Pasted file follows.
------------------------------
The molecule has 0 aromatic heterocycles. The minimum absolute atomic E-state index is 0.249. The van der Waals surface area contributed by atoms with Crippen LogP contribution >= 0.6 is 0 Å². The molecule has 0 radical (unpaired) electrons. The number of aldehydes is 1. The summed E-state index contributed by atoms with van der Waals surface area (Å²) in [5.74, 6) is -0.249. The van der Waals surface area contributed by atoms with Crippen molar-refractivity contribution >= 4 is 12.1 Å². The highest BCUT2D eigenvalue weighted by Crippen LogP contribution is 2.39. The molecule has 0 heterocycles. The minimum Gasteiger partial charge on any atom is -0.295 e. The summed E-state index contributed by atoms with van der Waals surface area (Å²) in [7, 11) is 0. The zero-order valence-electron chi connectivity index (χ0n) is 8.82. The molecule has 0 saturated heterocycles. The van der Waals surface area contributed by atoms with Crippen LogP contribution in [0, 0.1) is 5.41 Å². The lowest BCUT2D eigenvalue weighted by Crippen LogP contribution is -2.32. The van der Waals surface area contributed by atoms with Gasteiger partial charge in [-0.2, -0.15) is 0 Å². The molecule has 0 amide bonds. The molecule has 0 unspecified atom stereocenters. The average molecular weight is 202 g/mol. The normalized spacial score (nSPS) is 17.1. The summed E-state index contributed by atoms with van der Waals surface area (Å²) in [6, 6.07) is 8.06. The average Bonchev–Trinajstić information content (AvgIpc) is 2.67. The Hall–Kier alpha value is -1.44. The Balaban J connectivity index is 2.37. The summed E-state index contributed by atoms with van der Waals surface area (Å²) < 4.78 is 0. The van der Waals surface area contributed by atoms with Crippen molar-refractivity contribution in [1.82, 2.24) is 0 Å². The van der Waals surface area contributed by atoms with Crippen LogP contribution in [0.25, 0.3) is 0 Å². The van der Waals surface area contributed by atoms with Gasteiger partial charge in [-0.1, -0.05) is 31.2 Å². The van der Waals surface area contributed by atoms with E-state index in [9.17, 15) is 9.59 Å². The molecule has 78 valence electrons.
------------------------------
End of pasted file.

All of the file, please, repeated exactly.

The molecule has 0 aromatic heterocycles. The minimum absolute atomic E-state index is 0.249. The van der Waals surface area contributed by atoms with Crippen LogP contribution >= 0.6 is 0 Å². The molecule has 0 radical (unpaired) electrons. The number of aldehydes is 1. The summed E-state index contributed by atoms with van der Waals surface area (Å²) in [5.74, 6) is -0.249. The van der Waals surface area contributed by atoms with Crippen molar-refractivity contribution >= 4 is 12.1 Å². The highest BCUT2D eigenvalue weighted by Crippen LogP contribution is 2.39. The molecule has 0 heterocycles. The minimum Gasteiger partial charge on any atom is -0.295 e. The summed E-state index contributed by atoms with van der Waals surface area (Å²) in [7, 11) is 0. The zero-order valence-electron chi connectivity index (χ0n) is 8.82. The molecule has 0 saturated heterocycles. The van der Waals surface area contributed by atoms with Crippen LogP contribution in [0, 0.1) is 5.41 Å². The lowest BCUT2D eigenvalue weighted by Crippen LogP contribution is -2.32. The van der Waals surface area contributed by atoms with Gasteiger partial charge in [-0.2, -0.15) is 0 Å². The molecule has 0 amide bonds. The molecule has 0 unspecified atom stereocenters. The average molecular weight is 202 g/mol. The normalized spacial score (nSPS) is 17.1. The summed E-state index contributed by atoms with van der Waals surface area (Å²) in [6, 6.07) is 8.06. The average Bonchev–Trinajstić information content (AvgIpc) is 2.67. The Hall–Kier alpha value is -1.44. The Balaban J connectivity index is 2.37. The summed E-state index contributed by atoms with van der Waals surface area (Å²) < 4.78 is 0. The van der Waals surface area contributed by atoms with Crippen molar-refractivity contribution in [1.82, 2.24) is 0 Å². The van der Waals surface area contributed by atoms with Crippen LogP contribution in [0.25, 0.3) is 0 Å². The van der Waals surface area contributed by atoms with Gasteiger partial charge in [-0.1, -0.05) is 31.2 Å². The van der Waals surface area contributed by atoms with E-state index in [9.17, 15) is 9.59 Å². The molecule has 78 valence electrons.